Insight for Sunday 5 April 2015
Christchurch surgeon, Philip Bagshaw, in operating room at the city's charity hospital Photo: RNZ / Karen Brown
More than 165 thousand New Zealanders had non-urgent or elective surgery last year -- 60 per cent more than in 2003.
They were the ones who got through the complex and poorly understood system for choosing which patients are most in need of non-acute hip or knee replacement surgery, or treatment for hernias, varicose veins or cataracts.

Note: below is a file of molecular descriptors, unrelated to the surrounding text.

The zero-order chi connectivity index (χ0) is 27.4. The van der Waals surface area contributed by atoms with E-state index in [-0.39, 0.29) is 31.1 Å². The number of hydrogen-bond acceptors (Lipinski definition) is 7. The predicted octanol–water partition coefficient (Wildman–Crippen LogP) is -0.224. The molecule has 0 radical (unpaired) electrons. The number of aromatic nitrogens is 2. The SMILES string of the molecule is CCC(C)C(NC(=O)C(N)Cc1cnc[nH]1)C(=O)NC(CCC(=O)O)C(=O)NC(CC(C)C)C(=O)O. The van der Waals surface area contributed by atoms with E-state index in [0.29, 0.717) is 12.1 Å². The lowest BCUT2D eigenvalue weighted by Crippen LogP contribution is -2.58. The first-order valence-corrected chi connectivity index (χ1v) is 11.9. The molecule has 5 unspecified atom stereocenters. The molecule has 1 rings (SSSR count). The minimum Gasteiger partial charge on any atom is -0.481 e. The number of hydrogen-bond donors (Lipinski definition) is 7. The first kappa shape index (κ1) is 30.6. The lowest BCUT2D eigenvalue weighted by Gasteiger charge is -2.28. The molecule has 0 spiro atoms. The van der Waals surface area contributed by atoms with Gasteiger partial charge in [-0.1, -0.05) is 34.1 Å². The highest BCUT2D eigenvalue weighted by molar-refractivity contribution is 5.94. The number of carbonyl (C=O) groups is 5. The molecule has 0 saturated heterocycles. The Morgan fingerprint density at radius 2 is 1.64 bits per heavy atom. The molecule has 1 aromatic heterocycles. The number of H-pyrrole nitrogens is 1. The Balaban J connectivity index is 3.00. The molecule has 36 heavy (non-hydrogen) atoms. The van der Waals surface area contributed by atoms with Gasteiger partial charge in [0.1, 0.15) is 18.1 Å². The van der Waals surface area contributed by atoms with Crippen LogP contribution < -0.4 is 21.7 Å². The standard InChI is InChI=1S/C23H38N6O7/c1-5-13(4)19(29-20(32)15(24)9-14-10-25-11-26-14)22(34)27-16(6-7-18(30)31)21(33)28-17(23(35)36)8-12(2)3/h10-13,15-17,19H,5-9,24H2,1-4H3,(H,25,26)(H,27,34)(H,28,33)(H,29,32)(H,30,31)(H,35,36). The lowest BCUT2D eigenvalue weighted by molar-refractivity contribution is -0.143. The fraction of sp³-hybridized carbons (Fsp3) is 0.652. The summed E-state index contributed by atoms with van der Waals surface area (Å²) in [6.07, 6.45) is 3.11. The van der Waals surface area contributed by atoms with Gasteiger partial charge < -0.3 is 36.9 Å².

Many others failed to make it onto public hospital waiting lists for surgery but were returned to the care of their family doctor to wait and hope for a better outcome in six months' time, or later.
No one knows how big this group representing so-called unmet need is, but surgeons say it's rising as the population grows and ages.
Radio New Zealand's Health Correspondent, Karen Brown, has been exploring what, if any, changes are needed.